Uh oh. I'm seeing laundry list job descriptions. You know, the kind of job description that so carefully bounds the job with so much technical tool skill, that no one could fit the job.
If your job descriptions are laundry lists of tool skill, reconsider how you're describing the job. I like to think about the four dimensions of technical skill:
- Functional skills: what the person knows about their job (development, testing, project management, writing, etc.) Learned job skills.
- Product Domain expertise: how people understand the product and the product domain, and how they apply those skills to the product.
- Tools and Technology: how well the person knows the tools of the trade: compilers, testing tools, defect tracking tools, databases, and so on.
- Industry Knowledge: what the person knows about the kinds of people likely to buy your system, and the general expectations of the your users.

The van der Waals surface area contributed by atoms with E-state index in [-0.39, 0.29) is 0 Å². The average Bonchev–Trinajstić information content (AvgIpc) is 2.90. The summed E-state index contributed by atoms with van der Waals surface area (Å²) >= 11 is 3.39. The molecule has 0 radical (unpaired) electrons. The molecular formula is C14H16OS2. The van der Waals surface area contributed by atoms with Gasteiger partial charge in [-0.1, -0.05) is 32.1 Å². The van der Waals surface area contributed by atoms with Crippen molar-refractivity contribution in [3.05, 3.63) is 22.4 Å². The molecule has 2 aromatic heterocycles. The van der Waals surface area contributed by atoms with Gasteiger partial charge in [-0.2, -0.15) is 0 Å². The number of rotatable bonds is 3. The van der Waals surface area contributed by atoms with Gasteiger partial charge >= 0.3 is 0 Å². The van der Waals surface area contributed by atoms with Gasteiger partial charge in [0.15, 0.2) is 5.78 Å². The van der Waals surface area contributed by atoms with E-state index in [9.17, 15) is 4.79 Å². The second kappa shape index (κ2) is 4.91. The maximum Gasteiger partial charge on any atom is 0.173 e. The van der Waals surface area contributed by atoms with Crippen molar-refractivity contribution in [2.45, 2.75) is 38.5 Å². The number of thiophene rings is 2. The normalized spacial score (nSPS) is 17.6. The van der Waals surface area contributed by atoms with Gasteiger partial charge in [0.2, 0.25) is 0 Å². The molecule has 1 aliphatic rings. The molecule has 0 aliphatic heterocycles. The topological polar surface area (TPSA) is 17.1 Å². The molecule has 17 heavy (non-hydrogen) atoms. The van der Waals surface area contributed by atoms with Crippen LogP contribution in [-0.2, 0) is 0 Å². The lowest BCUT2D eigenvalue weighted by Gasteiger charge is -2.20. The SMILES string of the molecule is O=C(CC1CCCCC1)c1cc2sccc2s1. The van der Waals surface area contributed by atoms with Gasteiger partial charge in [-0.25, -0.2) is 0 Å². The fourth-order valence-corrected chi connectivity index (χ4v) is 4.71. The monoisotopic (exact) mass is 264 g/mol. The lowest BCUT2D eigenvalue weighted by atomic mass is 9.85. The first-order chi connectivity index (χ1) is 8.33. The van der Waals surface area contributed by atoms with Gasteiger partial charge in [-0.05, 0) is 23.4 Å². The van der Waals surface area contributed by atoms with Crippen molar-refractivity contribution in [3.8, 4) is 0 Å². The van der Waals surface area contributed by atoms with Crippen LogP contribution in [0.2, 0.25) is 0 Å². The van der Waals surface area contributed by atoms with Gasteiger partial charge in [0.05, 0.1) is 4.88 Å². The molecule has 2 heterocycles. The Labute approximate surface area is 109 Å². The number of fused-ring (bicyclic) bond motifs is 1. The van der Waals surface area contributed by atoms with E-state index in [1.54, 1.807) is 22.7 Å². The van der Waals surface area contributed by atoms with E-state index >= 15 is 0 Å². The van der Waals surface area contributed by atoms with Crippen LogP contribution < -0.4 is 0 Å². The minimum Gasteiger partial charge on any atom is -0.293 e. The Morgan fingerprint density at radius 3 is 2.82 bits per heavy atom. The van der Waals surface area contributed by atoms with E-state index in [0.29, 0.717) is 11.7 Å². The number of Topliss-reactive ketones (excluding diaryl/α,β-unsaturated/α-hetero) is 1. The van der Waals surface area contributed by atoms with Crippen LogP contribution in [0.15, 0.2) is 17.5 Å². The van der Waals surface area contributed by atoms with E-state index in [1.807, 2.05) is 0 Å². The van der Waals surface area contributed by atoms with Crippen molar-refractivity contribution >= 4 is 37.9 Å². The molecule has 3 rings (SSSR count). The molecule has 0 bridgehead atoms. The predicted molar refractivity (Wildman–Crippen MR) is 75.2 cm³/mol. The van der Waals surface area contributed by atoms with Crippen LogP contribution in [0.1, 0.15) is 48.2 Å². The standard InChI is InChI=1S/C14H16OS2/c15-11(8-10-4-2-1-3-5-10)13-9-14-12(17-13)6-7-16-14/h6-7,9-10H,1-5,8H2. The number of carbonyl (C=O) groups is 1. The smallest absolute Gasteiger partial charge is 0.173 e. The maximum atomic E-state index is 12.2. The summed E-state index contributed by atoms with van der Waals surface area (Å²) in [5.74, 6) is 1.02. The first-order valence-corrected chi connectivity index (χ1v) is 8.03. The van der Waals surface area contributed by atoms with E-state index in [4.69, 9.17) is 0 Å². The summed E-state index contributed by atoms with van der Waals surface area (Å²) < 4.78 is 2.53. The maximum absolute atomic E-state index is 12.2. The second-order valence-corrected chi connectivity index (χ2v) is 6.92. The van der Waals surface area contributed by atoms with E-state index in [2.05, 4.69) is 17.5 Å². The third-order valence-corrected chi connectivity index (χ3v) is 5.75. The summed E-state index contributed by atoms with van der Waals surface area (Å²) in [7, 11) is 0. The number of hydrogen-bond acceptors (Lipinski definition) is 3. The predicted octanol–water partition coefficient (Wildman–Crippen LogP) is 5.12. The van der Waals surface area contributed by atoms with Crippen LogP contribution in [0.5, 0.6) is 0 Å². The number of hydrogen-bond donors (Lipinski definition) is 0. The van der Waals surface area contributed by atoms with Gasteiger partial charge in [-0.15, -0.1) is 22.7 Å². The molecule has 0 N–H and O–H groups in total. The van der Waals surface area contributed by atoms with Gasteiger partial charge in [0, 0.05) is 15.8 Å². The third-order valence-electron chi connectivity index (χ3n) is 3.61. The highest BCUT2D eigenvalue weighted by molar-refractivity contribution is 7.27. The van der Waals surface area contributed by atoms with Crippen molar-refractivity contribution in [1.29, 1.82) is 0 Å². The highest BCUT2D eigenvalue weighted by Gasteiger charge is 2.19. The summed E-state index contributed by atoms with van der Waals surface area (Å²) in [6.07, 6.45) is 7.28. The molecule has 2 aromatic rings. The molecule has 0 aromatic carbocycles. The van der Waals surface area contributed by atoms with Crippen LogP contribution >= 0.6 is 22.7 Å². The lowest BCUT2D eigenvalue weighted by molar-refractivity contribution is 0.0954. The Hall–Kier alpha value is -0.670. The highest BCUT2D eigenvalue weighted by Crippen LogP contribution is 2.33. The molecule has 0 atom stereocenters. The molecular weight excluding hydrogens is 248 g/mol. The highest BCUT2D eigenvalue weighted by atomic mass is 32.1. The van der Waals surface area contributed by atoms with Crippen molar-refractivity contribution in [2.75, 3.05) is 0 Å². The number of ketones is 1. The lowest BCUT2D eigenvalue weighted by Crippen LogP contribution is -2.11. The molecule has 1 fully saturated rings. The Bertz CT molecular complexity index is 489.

If you are hiring a developer, the kinds of functional skills you're looking for could include: design, debugging, pair work, how to use a configuration management system and defect tracking system. When you look for domain expertise, you're looking for how the candidate applies their functional skills to the development at hand. The tools and technology are the minimum set of tools you require. (And remember, technical people are excellent at learning new tools.) Decide if a candidate needs to know about the industry.
Avoid those laundry lists job descriptions. Organize your technical requirements into these four dimensions, and you'll have a way to think clearly about the job requirements.